For 30 years, conservative church leaders have stood by and watched as the Church failed to end its sex abuse crisis and the scandal afflicting the Vatican bank. They have watched while the people of the industrialized West, including those in that most Catholic of countries, Ireland, have abandoned the Church in droves. Issues like homosexuality, the status of women, and the desire of many priests to be married, were never going to be addressed successfully by men who could not reach out with authentic warmth. Francis, the man they selected, seems up to the task. As he pursues it, the old guard appointed by John Paul and Benedict may feel he is leaving them behind. But he will be catching up to modern Catholics who believe the equality of persons as well as souls.   

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The Land of the Sinking Sun

Is Japan’s military weakness putting America in danger?

Since returning to office in December, Japanese Prime Minister Shinzo Abe has done little to reassure his neighbors that Japan comes in peace. Within his first two weeks of office, he ordered a review of his country's defense guidelines, which his defense minister, Itsunori Onodera, described as "a priority we must work on with no letup." On July 26, Japan's Defense Ministry released interim results of the review, urging significant military upgrades. It included plans to create an amphibious island defense force, and hinted at the possibility of preemptive strikes against foreign military targets.

Over the last seven months, Abe's staunchly nationalistic views and desire to revise Japan's post-war constitution, which prohibits the use of military capabilities except in self-defense, have exacerbated tensions with China and South Korea. A Pew Research Center poll, released in July, found that 85 percent of Chinese and South Koreans view Abe unfavorably, and that sentiment towards Japan has worsened sharply. The now regular flare-ups over the disputed Senkaku islands in the East China Sea have increased the risk of conflict between Japan and China, which calls the islands the Diaoyu. And Abe's decisive victory for the Liberal Democratic Party in late July's upper house elections brought him closer to the two-thirds legislative majorities in both houses of the Diet required to initiate constitutional reform.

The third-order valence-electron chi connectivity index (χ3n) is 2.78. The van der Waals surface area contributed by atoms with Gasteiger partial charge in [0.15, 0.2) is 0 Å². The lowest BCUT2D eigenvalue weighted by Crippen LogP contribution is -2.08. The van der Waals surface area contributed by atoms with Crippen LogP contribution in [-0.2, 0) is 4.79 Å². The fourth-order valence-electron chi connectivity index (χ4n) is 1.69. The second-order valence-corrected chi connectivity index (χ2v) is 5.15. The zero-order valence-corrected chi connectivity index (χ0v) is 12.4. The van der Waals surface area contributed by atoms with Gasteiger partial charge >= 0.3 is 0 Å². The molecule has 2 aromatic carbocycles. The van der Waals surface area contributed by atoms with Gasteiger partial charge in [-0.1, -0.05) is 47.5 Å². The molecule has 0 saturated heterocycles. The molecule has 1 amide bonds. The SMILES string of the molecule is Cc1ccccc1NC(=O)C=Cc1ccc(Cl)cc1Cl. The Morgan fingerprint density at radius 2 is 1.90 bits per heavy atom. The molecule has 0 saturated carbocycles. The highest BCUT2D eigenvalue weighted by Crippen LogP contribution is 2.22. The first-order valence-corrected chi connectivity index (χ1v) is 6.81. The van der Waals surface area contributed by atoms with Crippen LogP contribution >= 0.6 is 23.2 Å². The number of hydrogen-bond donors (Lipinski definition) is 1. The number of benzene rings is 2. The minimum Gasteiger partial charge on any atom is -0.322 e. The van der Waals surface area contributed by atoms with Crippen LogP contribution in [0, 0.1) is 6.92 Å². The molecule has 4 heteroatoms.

There is a paradox at the heart of Abe's bluster. Although his calls for a stronger military have worried his neighbors, a decade of budget cuts and a struggling economy means that Japan's military is surprisingly feeble. Despite Abe's bluster, the real threat posed by Japan is not that its military is growing too strong, but that it is rapidly weakening.

Even accounting for the 0.8 percent increase contained in Abe's 2013 budget, Japan's annual defense budget has declined by over 5 percent in the last decade. During the same period, China's defense budget increased by 270 percent (South Korea's and Taiwan's grew by 45 percent and 14 percent, respectively.) In U.S. dollar terms, Japan's defense budget was 63 percent larger than China's in 2000, but barely one-third the size of China's in 2012. In fact, since 2000, Japan's shares of world and regional military expenditures have fallen by 37 percent and 52 percent, respectively. Japan's defense review will likely frighten its neighbors more than it will improve the military.

These figures understate Japan's predicament. Steady declines in defense expenditures over the past decade forced Japan into a series of measures that are beginning to take a toll. In a nation where lifetime employment is the norm, aversion to layoffs and pension cuts have made personnel expenditures virtually impossible to reduce. Consequently, much of the burden fell on the equipment procurement budget, which has declined by roughly 20 percent since 2002. Japanese defense policymakers have coped by extending the life of military hardware, such as submarines, destroyers, and fighter jets. As a result, Japan's focus has shifted from acquisition to preservation, and maintenance costs have skyrocketed: at the end of the Cold War, maintenance spending was roughly 45 percent the size of procurement expenditures; it is now 150 percent.